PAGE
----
Mr Kershaw: I believe that it would be easier to implement global emissions trading purely on the basis that that would be seen as a far more cost-effective solution. The ICAO analysis of taxation of aviation demonstrated that a tax focused on aviation to meet hypothetical targets related to Kyoto would cost the industry in 1992 US$245 billion a year in 1992 dollars, whereas open emissions trading where aviation would be able to buy and sell outside the aviation sector was estimated to cost between US$1 billion and US$60 billion. The range reflects the fact that one can make different assumptions within emissions trading, but the basic point is that taxation at international level would be hugely more costly. Equally, it would take away from the industry funds that it would be able to invest in new technology. In addition, with emissions trading the money would be flowing to where environmental improvements could best be made globally. At international level the focus is to bring aviation into emissions trading, and the UK and EU have a unique opportunity to demonstrate emissions trading as a practicable solution to address air transport climate change impacts.

  Q73  Peter Viggers: Has anyone ever suggested emissions trading for military aircraft?

  Mr Kershaw: It has been suggested. I do not know what conclusions have been drawn, but I believe that the current Commission proposal does not include military aviation.

  Q74  John Thurso: It has been mooted. When I was a transport spokesman I had the pleasure of meeting many of you in the aviation industry. It seemed that when we discussed these issues you always expressed great concern, and it was always followed up by stressing the market mechanisms, with which perhaps I was broadly sympathetic, and finally the need for anything to be done on an international basis. If one takes market mechanisms and the international basis together it always strikes me that it is a recipe for masterful inactivity because one is unlikely to see anything in the short term. Given that we do need to do something real in the short term, why should we not consider an airplane departure tax as opposed to a passenger departure tax which would have the benefit of pulling in freight aircraft, which currently pay absolutely nothing, and putting that tax cost directly onto the industry rather than the passenger and, therefore, the more people one put in the aircraft the less tax per passenger?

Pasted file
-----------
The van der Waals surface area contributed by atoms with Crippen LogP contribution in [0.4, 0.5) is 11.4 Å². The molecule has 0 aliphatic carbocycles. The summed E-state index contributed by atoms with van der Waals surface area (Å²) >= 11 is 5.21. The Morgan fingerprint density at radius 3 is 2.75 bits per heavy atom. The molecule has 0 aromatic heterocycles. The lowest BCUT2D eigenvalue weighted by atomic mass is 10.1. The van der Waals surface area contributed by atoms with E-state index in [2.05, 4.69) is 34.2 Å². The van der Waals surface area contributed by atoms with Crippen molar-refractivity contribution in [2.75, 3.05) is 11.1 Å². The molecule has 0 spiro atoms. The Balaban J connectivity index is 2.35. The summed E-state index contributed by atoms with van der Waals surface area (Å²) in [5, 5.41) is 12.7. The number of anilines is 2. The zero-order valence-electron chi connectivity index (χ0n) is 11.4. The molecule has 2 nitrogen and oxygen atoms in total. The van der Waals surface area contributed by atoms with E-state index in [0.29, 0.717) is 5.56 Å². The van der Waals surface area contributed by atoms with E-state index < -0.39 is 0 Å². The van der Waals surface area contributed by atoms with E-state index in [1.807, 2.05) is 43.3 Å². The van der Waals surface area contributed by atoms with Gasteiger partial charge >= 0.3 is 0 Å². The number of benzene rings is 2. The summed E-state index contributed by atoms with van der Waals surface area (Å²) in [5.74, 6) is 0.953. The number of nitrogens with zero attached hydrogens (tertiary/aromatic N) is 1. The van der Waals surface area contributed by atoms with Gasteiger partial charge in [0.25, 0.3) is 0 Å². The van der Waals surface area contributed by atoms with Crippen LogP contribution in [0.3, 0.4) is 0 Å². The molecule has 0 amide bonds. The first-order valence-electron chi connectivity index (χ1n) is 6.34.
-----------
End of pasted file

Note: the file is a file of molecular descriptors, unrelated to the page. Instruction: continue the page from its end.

Mr Wiltshire: In a way, that is a small step towards something much more sophisticated like emissions trading. Although it perhaps would capture a different range of aircraft it still does not create an incentive for airlines to invest in better technology. It is really moving around the deckchairs.

  Q75  John Thurso: It would if one based the tax on the carbon emissions of the particular aircraft, which would be very easy to do?